The Ravensbrück concentration camp memorial site is educating visitors on the female guards who worked in the camp.
PROVO, Utah (November 13, 2014)—When visitors to the concentration camp memorial site at Ravensbrück, Germany, enter the restored female guards building, they encounter the faces of the camp’s victims and survivors. But following the exhibit deeper, visitors can learn about the women who worked in that camp as guards.
Susanne Luhmann, associate professor and program chair at the University of Alberta, was invited to Brigham Young University to share her presentation, entitled “Perpetrator Representations at the Concentration Memorial Site at Ravensbrück.”
Concentration camp memorials serve as sites of commemoration, research and public education, and traditionally have focused on the victims and survivors. It wasn’t until the 1990s that memorial site professionals began to agree that the sites’ documentation of the Holocaust was incomplete, as they had yet to include the history of the perpetrators.
Today, Ravensbrück is one of only three concentration camp memorial sites that includes a perpetrator exhibit, and the only one to have a focus on the women involved. The female guard exhibit was first conceived in 1992, but the finished exhibit was not opened until 2005. From the beginning, the exhibit faced fierce opposition.
“Perpetrator exhibits raise anxieties over the kinds of interpretations and identifications that they’ll produce among visitors,” Luhmann said. “Whether our pedagogical goal is for visitors to reflect upon their own relationship to the Nazi past and its perpetrators, the reasonable fear is that visitors will variously over- or dis-identify, and in so doing distance themselves from the suffering that the memorial site represents.”
On the exhibit’s lower levels are eight rooms that document the lives and work of the female guards between 1939 and 1945, detailing their rankings with the SS, their duties in the camp and the level of their involvement in the crimes committed therein. An additional room details the women’s leisure and personal lives.
The upper floor document the postwar period and how the women were prosecuted, revealing how many of the former guards were able to escape any form of punishment.
Overall, the exhibit strives to establish the ordinariness of the guards and to counter the sensationalized depictions of them in modern culture. The exhibit contains many firsthand accounts from survivors and guards alike. For her presentation, Luhmann focused on two accounts featured in the exhibit, both dealing with food in the camp.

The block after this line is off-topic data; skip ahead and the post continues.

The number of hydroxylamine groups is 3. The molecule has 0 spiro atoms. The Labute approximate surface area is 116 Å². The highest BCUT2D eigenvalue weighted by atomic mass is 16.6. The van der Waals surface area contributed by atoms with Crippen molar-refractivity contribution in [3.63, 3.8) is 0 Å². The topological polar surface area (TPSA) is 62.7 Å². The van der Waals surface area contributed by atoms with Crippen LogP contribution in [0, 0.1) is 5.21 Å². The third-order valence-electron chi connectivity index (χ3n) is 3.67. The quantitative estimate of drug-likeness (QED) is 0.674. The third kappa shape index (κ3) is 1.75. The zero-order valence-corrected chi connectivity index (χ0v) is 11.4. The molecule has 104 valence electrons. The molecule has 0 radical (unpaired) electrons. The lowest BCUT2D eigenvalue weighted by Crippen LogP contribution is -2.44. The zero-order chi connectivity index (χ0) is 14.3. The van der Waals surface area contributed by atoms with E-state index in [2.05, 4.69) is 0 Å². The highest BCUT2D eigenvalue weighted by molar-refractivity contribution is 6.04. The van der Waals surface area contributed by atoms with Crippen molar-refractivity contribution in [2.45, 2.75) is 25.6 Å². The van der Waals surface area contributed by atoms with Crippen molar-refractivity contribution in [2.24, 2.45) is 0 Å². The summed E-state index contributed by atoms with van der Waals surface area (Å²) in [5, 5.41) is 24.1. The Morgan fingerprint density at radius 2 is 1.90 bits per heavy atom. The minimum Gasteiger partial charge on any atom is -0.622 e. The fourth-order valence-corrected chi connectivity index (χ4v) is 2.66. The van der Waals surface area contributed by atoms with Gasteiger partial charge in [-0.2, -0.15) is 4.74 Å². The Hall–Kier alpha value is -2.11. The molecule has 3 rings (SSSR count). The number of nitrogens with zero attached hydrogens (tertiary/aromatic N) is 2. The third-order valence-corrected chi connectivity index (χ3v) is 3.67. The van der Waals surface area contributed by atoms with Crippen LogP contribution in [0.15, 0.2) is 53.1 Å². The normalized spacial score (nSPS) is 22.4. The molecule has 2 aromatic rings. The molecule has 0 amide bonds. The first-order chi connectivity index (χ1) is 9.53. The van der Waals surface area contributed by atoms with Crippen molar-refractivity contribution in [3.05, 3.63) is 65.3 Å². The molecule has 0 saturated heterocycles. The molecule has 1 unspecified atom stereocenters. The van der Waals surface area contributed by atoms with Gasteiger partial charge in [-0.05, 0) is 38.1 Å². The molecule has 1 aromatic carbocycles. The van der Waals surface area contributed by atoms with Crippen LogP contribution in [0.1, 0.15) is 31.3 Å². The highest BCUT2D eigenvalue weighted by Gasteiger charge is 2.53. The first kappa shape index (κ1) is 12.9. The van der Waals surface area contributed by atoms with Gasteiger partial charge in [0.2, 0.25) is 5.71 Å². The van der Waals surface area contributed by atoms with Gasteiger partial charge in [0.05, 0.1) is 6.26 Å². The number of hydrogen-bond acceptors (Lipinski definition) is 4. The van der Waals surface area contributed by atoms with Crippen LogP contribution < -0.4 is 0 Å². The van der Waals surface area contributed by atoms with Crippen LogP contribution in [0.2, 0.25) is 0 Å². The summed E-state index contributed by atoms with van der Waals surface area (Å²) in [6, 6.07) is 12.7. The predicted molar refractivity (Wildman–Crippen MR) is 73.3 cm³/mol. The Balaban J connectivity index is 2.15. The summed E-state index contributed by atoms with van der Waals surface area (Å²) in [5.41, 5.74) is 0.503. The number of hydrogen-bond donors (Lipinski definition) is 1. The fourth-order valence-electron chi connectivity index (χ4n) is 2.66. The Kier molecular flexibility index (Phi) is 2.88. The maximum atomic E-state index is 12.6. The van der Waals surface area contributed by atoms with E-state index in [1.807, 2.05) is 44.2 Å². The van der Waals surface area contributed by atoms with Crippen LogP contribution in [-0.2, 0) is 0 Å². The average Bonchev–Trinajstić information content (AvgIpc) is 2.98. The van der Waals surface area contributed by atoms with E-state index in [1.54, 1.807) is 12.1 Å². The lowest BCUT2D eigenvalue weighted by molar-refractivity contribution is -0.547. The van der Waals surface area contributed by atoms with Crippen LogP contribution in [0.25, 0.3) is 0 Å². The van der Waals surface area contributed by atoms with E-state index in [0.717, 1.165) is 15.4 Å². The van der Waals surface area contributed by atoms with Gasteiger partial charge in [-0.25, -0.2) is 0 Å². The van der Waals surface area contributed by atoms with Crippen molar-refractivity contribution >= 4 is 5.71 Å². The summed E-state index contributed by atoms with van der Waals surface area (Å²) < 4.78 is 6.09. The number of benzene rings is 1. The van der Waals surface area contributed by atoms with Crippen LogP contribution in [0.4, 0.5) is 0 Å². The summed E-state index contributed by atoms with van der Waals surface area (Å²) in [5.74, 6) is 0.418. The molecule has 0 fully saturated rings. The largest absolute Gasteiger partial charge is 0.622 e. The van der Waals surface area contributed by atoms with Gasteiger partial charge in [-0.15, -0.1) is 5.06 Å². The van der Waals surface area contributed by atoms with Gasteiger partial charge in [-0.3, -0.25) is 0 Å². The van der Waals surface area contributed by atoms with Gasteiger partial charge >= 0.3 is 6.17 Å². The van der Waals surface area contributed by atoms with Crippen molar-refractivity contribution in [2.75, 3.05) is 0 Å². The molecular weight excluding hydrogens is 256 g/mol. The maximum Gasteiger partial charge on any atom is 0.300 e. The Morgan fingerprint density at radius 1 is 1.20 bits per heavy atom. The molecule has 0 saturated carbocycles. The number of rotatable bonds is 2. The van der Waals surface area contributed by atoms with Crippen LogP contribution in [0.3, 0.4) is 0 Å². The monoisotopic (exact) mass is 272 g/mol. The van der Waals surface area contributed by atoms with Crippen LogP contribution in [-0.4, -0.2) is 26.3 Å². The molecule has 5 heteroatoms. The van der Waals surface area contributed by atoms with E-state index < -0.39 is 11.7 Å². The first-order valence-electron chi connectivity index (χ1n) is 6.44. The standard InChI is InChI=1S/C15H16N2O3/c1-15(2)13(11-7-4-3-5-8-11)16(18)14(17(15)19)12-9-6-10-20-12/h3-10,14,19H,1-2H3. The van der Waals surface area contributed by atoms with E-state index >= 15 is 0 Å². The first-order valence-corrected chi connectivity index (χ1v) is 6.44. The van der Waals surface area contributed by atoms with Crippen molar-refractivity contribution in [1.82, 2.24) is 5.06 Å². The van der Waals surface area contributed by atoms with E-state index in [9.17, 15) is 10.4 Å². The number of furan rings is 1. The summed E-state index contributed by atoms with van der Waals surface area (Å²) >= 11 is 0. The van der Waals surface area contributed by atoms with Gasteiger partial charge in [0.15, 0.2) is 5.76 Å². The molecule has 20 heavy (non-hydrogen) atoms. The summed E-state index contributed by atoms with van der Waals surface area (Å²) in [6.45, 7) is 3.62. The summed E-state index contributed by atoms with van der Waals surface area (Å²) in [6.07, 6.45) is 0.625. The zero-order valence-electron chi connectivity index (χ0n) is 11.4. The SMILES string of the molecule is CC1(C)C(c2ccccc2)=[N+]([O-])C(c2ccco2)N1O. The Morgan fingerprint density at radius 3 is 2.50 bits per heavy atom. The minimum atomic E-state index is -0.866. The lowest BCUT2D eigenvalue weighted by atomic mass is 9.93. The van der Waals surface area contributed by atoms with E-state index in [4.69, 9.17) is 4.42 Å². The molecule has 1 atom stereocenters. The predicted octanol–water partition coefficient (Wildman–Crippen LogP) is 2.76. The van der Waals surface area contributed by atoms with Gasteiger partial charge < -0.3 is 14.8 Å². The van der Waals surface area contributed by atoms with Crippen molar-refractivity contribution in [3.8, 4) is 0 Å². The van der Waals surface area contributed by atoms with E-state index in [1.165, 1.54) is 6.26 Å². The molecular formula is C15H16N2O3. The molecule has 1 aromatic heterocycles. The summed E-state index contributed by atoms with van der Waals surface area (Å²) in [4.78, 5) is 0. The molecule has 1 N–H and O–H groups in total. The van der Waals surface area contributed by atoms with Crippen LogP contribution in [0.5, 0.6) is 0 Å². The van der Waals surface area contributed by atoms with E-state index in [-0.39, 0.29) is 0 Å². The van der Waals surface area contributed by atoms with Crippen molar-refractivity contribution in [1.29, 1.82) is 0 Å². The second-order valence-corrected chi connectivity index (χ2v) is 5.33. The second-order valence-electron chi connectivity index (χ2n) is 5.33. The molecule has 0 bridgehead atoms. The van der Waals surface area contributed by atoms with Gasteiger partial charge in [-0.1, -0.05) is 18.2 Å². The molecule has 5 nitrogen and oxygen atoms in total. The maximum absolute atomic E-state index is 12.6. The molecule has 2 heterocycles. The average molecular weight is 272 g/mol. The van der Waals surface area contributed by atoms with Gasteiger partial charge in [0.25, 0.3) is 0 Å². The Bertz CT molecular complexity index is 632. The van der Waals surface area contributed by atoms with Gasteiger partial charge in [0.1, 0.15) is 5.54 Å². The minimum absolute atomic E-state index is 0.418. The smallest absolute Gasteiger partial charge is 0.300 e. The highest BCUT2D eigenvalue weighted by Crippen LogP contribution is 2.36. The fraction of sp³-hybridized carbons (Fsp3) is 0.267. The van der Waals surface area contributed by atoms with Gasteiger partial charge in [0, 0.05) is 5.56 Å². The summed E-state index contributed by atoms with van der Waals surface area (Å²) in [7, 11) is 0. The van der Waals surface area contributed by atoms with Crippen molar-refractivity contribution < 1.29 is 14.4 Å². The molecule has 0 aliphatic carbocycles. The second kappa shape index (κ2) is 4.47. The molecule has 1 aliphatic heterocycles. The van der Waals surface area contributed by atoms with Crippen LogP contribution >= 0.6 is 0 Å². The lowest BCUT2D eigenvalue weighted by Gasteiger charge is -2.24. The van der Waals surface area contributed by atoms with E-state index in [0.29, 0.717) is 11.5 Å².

The first, given by political prisoner Maria Ungurai, relates how prisoners were actively mistreated and deprived of food. “I wanted to take my bread and she stood on my hand with her boot. I looked up. ‘Like a dog,’ she said. And I, I still didn’t understand. And she gave me a shove and I fell face on in the mud. And I knew that I had to eat like a dog.”
The second, given by an anonymous female guard, gives a completely different image. “But honestly the prisoners looked after me well. They liked me. When there was something good to eat and I was on night watch, I often asked, ‘So what’s on today? Did you leave some for me?’ ‘Yes, we have everything’ they said. ‘Sauerbraten was really good . . .’ Sauerbraten with crème sauce and dumplings . . . they sometimes put food out there for me because they knew I was hungry.” Luhmann identified this testimony as a false memory, or an attempt to excuse the guards and their actions in the camp.
Luhmann explained that including both accounts was vital to the exhibit’s mission. She concluded, “In this exhibit, food and hunger narratives, together with other survivor testimonies, take on the difficult assignment of establishing the culpability of the guards, a task that most of postwar legal and social responsibilities fail to live up to.”
—Samuel Wright (B.A. American Studies ’16)
Photo: Ravensbruck Memorial Center, courtesy of Susanne Luhmann